The bug population is in big decline 

"Bugs make up about two-thirds of life on earth and are the backbone of a healthy ecosystem. However, due to climate change, pesticides and destruction of habitats their population is in decline.

A report in Germany discovered that 75% of the flying insect biomass has vanished from protected areas in less than 30 years. The fact that the number of flying insects is decreasing at such a high rate in such a large area is an alarming discovery,” said Hans de Kroon who led the research.

Why are bugs so important?

They are so vital because ecosystems need them to function. The fruits and vegetables we eat, the wood-frame buildings we occupy, the cotton and linen we wear and the rubbish we send to landfills are all influenced by insects that pollinate plants and munch on organic matter.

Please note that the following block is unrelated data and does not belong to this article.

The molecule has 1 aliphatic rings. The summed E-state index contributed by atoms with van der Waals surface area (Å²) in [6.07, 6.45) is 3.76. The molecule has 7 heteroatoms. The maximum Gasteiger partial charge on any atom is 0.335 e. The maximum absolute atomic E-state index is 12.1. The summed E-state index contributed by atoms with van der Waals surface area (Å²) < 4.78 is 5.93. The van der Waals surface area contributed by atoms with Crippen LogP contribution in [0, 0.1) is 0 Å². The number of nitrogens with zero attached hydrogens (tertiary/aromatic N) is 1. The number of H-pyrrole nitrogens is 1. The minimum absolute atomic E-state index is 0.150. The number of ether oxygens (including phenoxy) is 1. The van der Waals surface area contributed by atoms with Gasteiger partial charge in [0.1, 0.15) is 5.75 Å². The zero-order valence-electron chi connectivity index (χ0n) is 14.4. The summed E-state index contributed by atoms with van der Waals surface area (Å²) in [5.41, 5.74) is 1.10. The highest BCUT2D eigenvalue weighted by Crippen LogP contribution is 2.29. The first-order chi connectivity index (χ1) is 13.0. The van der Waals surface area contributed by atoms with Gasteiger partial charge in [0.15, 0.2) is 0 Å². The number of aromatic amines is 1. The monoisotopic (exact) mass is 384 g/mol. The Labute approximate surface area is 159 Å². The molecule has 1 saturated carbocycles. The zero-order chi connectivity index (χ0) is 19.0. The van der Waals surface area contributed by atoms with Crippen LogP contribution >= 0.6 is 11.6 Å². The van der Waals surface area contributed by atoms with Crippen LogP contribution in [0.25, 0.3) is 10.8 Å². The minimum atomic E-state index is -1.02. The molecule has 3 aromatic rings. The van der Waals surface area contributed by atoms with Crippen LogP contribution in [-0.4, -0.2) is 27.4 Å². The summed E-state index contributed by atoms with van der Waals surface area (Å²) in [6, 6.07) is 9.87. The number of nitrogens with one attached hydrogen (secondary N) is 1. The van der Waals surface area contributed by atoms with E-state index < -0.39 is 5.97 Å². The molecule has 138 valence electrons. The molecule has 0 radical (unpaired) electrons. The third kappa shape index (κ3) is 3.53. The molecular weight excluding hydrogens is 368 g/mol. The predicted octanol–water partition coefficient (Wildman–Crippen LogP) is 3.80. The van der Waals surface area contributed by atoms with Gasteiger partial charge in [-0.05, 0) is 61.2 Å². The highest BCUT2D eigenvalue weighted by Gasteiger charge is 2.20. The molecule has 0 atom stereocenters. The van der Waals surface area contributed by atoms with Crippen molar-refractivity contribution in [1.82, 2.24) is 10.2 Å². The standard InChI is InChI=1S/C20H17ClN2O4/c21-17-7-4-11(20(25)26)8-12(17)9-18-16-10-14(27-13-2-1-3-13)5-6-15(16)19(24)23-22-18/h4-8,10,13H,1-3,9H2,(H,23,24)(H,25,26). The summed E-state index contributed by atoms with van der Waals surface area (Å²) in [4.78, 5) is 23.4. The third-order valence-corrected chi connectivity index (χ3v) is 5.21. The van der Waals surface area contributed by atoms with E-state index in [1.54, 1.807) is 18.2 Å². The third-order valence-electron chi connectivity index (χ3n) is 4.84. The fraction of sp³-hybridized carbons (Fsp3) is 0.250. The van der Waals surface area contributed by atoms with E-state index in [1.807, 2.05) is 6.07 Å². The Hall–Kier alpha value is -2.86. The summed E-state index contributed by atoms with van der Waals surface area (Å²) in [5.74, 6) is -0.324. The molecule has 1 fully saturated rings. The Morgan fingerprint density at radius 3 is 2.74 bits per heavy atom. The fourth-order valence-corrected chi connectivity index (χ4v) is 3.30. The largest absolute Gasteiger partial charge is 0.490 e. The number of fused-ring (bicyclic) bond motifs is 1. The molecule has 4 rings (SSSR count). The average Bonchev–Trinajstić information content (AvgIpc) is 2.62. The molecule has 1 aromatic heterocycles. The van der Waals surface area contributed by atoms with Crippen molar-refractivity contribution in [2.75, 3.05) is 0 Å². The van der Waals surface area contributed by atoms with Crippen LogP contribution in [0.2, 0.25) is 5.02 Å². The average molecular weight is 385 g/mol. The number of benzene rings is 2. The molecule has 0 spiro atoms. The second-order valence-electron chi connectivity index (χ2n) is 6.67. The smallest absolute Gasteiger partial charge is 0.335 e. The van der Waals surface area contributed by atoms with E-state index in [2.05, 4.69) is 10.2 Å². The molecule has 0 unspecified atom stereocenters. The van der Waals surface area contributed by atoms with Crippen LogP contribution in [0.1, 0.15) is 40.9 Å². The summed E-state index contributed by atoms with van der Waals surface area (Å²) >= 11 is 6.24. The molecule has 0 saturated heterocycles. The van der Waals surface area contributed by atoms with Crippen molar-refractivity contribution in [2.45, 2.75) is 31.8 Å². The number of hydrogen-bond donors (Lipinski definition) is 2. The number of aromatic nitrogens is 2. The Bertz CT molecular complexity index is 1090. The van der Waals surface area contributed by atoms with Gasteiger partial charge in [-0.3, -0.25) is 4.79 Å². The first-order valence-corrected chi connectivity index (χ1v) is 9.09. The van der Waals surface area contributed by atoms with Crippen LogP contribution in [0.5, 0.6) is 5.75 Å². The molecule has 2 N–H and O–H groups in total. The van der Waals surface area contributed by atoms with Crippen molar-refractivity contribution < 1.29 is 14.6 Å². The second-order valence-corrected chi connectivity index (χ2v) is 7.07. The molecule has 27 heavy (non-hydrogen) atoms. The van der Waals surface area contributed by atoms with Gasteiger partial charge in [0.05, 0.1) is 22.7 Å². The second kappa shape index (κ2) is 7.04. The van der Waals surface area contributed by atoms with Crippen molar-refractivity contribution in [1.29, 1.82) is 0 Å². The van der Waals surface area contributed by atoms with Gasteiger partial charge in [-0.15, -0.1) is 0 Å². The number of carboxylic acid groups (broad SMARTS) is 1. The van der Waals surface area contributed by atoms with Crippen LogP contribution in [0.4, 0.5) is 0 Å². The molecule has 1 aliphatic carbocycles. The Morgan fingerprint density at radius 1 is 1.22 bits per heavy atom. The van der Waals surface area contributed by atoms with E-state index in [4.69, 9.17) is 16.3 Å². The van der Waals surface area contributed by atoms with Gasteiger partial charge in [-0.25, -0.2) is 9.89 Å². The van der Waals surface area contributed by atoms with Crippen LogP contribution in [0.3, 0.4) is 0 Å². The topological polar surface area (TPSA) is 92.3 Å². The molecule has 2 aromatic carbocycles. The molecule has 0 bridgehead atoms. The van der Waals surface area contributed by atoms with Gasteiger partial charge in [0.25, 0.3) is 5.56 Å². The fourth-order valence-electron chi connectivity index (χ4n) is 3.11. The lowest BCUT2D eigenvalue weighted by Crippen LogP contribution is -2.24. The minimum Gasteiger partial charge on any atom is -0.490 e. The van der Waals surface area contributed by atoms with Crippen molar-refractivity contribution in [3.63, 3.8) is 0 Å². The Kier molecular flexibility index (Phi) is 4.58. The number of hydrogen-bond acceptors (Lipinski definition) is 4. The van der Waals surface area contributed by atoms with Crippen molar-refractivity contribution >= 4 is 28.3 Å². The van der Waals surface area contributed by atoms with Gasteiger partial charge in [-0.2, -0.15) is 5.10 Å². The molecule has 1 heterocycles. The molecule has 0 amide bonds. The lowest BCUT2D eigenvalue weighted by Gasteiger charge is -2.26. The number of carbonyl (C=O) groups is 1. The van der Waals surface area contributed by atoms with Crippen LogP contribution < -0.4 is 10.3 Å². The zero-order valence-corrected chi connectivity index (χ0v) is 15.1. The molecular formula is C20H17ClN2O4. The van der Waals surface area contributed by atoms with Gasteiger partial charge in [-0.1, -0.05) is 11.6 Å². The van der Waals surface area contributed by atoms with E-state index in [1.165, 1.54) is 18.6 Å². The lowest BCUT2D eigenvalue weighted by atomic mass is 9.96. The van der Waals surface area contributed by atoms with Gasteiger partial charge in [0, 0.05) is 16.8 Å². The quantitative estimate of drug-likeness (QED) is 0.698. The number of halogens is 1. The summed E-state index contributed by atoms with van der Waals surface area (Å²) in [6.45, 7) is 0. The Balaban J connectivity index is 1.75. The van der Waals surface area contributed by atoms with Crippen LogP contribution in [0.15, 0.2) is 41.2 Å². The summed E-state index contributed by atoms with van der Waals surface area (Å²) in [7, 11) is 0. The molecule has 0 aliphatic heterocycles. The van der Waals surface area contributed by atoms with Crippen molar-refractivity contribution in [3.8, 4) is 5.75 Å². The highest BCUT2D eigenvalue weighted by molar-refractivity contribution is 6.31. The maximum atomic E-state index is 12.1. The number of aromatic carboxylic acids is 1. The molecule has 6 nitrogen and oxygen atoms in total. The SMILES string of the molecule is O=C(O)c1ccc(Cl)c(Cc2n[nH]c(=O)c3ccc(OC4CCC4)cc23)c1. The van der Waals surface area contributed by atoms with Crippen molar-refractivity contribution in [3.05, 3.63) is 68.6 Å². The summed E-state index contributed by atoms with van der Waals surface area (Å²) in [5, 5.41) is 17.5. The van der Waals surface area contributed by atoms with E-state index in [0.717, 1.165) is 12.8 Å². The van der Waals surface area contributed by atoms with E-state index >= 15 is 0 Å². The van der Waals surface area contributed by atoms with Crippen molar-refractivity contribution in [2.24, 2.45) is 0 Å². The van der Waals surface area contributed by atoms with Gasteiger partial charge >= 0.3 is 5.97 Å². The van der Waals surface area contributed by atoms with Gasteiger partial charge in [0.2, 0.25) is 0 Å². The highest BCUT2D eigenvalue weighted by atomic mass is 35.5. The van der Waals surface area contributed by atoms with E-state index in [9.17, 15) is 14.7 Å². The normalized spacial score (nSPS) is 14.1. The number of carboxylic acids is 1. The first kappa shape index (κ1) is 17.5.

They also play a critical role in the food chain. Without insects, hundreds of species of birds could starve and some ornithologists believe this lack of food is already causing declines in bird numbers. They are “the little things that run the world” according to the distinguished Harvard biologist Edward O Wilson.

Is there anything we can do?

If you have a garden, make it part of the solution. Why not plant plants which help which insects: winter flowers such as hellebore, erica and mahonia for pollinators such as bees; evergreen shrubs and climbers for bugs such as woodlice and spiders. You can also check out our ‘how to build a bug hotel’ guide to make a cosy home for your local wildlife.

Here at intu we are taking our Big bugs on tour around the country, helping make people aware of the beauty and importance of bugs. Come and see them up close at your local intu centre.

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